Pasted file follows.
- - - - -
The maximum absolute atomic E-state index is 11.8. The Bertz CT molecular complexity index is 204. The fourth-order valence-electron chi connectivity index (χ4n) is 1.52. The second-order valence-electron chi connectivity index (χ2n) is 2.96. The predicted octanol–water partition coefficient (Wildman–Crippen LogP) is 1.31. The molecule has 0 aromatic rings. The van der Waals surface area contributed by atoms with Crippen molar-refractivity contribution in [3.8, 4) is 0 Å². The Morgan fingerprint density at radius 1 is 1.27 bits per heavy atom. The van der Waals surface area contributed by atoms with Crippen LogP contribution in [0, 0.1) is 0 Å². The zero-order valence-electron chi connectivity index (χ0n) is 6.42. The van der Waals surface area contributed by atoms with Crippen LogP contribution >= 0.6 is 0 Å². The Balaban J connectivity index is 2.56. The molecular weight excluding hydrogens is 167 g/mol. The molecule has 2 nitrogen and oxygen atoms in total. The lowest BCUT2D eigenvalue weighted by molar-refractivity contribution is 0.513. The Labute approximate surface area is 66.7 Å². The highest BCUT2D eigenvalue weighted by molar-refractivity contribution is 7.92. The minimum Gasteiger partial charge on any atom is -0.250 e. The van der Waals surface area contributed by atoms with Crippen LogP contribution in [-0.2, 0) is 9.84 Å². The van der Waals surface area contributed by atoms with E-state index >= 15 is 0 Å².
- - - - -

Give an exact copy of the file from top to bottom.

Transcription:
The maximum absolute atomic E-state index is 11.8. The Bertz CT molecular complexity index is 204. The fourth-order valence-electron chi connectivity index (χ4n) is 1.52. The second-order valence-electron chi connectivity index (χ2n) is 2.96. The predicted octanol–water partition coefficient (Wildman–Crippen LogP) is 1.31. The molecule has 0 aromatic rings. The van der Waals surface area contributed by atoms with Crippen molar-refractivity contribution in [3.8, 4) is 0 Å². The Morgan fingerprint density at radius 1 is 1.27 bits per heavy atom. The van der Waals surface area contributed by atoms with Crippen LogP contribution in [0, 0.1) is 0 Å². The zero-order valence-electron chi connectivity index (χ0n) is 6.42. The van der Waals surface area contributed by atoms with Crippen LogP contribution >= 0.6 is 0 Å². The Balaban J connectivity index is 2.56. The molecular weight excluding hydrogens is 167 g/mol. The molecule has 2 nitrogen and oxygen atoms in total. The lowest BCUT2D eigenvalue weighted by molar-refractivity contribution is 0.513. The Labute approximate surface area is 66.7 Å². The highest BCUT2D eigenvalue weighted by molar-refractivity contribution is 7.92. The minimum Gasteiger partial charge on any atom is -0.250 e. The van der Waals surface area contributed by atoms with Crippen LogP contribution in [-0.2, 0) is 9.84 Å². The van der Waals surface area contributed by atoms with E-state index >= 15 is 0 Å².